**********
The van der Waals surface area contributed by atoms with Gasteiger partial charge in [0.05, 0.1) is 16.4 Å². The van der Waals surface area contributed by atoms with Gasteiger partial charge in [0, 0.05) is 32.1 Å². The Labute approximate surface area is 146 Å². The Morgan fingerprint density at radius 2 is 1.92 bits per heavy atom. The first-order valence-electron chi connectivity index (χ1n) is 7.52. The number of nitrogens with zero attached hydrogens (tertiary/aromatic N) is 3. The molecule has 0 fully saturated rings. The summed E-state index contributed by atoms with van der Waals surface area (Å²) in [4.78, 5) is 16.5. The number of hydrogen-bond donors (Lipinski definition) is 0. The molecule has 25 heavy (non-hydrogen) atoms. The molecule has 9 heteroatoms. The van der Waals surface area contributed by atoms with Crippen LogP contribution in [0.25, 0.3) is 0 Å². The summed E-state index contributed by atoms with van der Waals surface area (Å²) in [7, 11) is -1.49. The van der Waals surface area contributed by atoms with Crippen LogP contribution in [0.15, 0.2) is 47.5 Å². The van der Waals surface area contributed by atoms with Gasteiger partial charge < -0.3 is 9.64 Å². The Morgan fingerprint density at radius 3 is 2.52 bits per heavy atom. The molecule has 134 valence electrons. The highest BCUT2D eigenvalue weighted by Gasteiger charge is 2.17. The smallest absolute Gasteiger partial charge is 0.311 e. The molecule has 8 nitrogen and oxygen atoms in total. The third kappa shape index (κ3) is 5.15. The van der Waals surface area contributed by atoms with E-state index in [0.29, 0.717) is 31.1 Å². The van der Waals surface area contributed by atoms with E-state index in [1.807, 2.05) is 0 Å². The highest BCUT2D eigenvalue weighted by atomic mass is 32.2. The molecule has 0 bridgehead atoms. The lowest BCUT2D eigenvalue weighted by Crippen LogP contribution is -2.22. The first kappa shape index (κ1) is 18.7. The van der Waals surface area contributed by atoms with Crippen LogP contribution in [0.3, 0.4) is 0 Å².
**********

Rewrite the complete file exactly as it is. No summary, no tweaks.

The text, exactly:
The van der Waals surface area contributed by atoms with Gasteiger partial charge in [0.05, 0.1) is 16.4 Å². The van der Waals surface area contributed by atoms with Gasteiger partial charge in [0, 0.05) is 32.1 Å². The Labute approximate surface area is 146 Å². The Morgan fingerprint density at radius 2 is 1.92 bits per heavy atom. The first-order valence-electron chi connectivity index (χ1n) is 7.52. The number of nitrogens with zero attached hydrogens (tertiary/aromatic N) is 3. The molecule has 0 fully saturated rings. The summed E-state index contributed by atoms with van der Waals surface area (Å²) in [4.78, 5) is 16.5. The number of hydrogen-bond donors (Lipinski definition) is 0. The molecule has 25 heavy (non-hydrogen) atoms. The molecule has 9 heteroatoms. The van der Waals surface area contributed by atoms with Crippen LogP contribution in [0.25, 0.3) is 0 Å². The summed E-state index contributed by atoms with van der Waals surface area (Å²) in [7, 11) is -1.49. The van der Waals surface area contributed by atoms with Crippen LogP contribution in [0.15, 0.2) is 47.5 Å². The van der Waals surface area contributed by atoms with Gasteiger partial charge < -0.3 is 9.64 Å². The Morgan fingerprint density at radius 3 is 2.52 bits per heavy atom. The molecule has 134 valence electrons. The highest BCUT2D eigenvalue weighted by Gasteiger charge is 2.17. The smallest absolute Gasteiger partial charge is 0.311 e. The molecule has 8 nitrogen and oxygen atoms in total. The third kappa shape index (κ3) is 5.15. The van der Waals surface area contributed by atoms with E-state index in [0.29, 0.717) is 31.1 Å². The van der Waals surface area contributed by atoms with E-state index in [1.807, 2.05) is 0 Å². The highest BCUT2D eigenvalue weighted by atomic mass is 32.2. The molecule has 0 bridgehead atoms. The lowest BCUT2D eigenvalue weighted by Crippen LogP contribution is -2.22. The first kappa shape index (κ1) is 18.7. The van der Waals surface area contributed by atoms with Crippen LogP contribution in [0.3, 0.4) is 0 Å².